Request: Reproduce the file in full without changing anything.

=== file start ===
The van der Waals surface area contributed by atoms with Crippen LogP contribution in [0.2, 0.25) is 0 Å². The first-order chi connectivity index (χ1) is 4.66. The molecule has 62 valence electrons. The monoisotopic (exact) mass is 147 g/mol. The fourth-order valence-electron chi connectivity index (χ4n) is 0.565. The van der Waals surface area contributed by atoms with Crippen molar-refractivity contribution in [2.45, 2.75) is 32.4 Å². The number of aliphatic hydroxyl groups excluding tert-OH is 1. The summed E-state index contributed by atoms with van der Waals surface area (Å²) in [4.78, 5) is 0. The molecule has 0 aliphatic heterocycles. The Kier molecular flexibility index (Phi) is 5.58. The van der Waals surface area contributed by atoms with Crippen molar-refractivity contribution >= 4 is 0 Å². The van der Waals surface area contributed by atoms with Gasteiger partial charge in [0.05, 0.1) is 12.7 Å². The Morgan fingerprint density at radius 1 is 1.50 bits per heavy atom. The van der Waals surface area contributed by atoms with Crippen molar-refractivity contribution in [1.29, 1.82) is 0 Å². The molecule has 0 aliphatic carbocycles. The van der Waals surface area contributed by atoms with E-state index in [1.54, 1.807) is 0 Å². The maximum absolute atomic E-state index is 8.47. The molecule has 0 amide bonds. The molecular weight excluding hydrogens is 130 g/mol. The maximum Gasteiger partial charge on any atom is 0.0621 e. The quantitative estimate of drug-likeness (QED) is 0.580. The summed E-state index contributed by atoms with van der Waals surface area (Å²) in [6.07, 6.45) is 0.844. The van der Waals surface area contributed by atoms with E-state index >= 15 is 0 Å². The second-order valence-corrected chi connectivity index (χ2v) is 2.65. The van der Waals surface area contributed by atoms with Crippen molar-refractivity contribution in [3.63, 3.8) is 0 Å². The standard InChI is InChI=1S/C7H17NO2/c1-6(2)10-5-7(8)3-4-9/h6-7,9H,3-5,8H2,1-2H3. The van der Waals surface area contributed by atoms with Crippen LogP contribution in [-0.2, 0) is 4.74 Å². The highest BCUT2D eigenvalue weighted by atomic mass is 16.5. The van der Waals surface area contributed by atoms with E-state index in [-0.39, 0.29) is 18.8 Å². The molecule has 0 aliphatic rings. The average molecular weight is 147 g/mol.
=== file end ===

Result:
The van der Waals surface area contributed by atoms with Crippen LogP contribution in [0.2, 0.25) is 0 Å². The first-order chi connectivity index (χ1) is 4.66. The molecule has 62 valence electrons. The monoisotopic (exact) mass is 147 g/mol. The fourth-order valence-electron chi connectivity index (χ4n) is 0.565. The van der Waals surface area contributed by atoms with Crippen molar-refractivity contribution in [2.45, 2.75) is 32.4 Å². The number of aliphatic hydroxyl groups excluding tert-OH is 1. The summed E-state index contributed by atoms with van der Waals surface area (Å²) in [4.78, 5) is 0. The molecule has 0 aliphatic heterocycles. The Kier molecular flexibility index (Phi) is 5.58. The van der Waals surface area contributed by atoms with Crippen molar-refractivity contribution >= 4 is 0 Å². The van der Waals surface area contributed by atoms with Gasteiger partial charge in [0.05, 0.1) is 12.7 Å². The Morgan fingerprint density at radius 1 is 1.50 bits per heavy atom. The van der Waals surface area contributed by atoms with Crippen molar-refractivity contribution in [1.29, 1.82) is 0 Å². The molecule has 0 aliphatic carbocycles. The van der Waals surface area contributed by atoms with E-state index in [1.54, 1.807) is 0 Å². The maximum absolute atomic E-state index is 8.47. The molecule has 0 amide bonds. The molecular weight excluding hydrogens is 130 g/mol. The maximum Gasteiger partial charge on any atom is 0.0621 e. The quantitative estimate of drug-likeness (QED) is 0.580. The summed E-state index contributed by atoms with van der Waals surface area (Å²) in [6.07, 6.45) is 0.844. The van der Waals surface area contributed by atoms with E-state index >= 15 is 0 Å². The second-order valence-corrected chi connectivity index (χ2v) is 2.65. The van der Waals surface area contributed by atoms with Crippen molar-refractivity contribution in [3.63, 3.8) is 0 Å². The standard InChI is InChI=1S/C7H17NO2/c1-6(2)10-5-7(8)3-4-9/h6-7,9H,3-5,8H2,1-2H3. The van der Waals surface area contributed by atoms with Crippen LogP contribution in [-0.2, 0) is 4.74 Å². The highest BCUT2D eigenvalue weighted by atomic mass is 16.5. The van der Waals surface area contributed by atoms with E-state index in [-0.39, 0.29) is 18.8 Å². The molecule has 0 aliphatic rings. The average molecular weight is 147 g/mol.